Thankfully, racism in America is not as bad today as it used to be, though the story above illustrates we still have a long way to go. On January 20th, we will get our first minority president, and with all of the excitement and celebration this day rightly deserves I’m afraid we might forget that it nearly coincides with the 36th anniversary of the Supreme Court case Roe v. Wade (Jan. 22). This coming Sunday (Jan. 18) is Sanctity of Human Life Sunday, a day to remember how precious human life is and to mourn the loss of over forty million babies who have been aborted in America alone. (You can get resources for Sanctity of Human Life Sunday here.)
The point of focusing on the sanctity of human life is not to condemn people who have had abortions, but to shine a light on an important moral issue. I realize some women are caught in impossible situations where there is (or seems like) no other choice besides abortion. I’m not passing judgment on them, and the answer is to go beyond merely preaching, though it’s not a bad place to start. Overturning Roe v. Wade, whether by constitutional amendment or judicial action, will not solve the underlying ethical and social problems or end abortion. We need to do more to prevent unwanted pregnancies, help pregnant mothers in difficult circumstances, promote adoption, reduce poverty and racism. And, yes, there is a connection between race, poverty, and abortion. (Interestingly enough, this year Martin Luther King, Jr. Day is the day after Sanctity of Human Life Sunday, though rare is the church that will celebrate both.)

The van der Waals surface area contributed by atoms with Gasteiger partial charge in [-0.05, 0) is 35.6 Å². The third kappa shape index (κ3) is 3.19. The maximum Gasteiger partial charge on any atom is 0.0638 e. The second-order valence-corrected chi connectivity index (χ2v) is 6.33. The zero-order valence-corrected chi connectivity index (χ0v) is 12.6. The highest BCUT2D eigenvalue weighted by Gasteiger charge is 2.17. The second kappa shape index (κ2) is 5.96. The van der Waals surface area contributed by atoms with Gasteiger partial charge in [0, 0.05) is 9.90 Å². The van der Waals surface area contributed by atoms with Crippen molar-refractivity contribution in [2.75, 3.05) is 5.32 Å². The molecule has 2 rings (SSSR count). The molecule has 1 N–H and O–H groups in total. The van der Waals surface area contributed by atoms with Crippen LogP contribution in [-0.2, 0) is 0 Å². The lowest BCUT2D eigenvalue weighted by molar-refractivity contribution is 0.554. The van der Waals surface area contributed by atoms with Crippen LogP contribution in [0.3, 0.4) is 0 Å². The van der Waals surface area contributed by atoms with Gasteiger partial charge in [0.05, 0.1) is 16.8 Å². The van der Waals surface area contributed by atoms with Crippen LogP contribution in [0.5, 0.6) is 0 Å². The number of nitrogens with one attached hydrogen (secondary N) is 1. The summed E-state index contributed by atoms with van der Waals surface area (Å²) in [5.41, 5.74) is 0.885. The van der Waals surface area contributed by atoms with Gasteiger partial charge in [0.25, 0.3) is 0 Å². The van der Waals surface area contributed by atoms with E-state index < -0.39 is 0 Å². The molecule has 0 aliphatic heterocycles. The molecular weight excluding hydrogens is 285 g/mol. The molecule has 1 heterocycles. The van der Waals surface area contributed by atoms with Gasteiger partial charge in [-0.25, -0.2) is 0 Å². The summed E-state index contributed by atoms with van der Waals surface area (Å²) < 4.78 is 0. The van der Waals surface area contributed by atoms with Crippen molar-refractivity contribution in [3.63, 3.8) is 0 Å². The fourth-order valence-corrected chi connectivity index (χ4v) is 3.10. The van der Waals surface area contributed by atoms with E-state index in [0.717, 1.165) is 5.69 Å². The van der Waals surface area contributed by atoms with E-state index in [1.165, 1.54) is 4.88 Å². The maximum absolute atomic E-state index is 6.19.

The rate of abortions for non-whites in America is double compared to white women. The ratio of abortions to live births is higher among minorities—39 for every hundred live births for nonwhites vs. 25 for every hundred among whites. Some have, using hyperbole, even compared abortion to racial genocide because of this disparity.
Maybe if more white parents were willing to adopt minority babies there would be fewer abortions. Just a thought.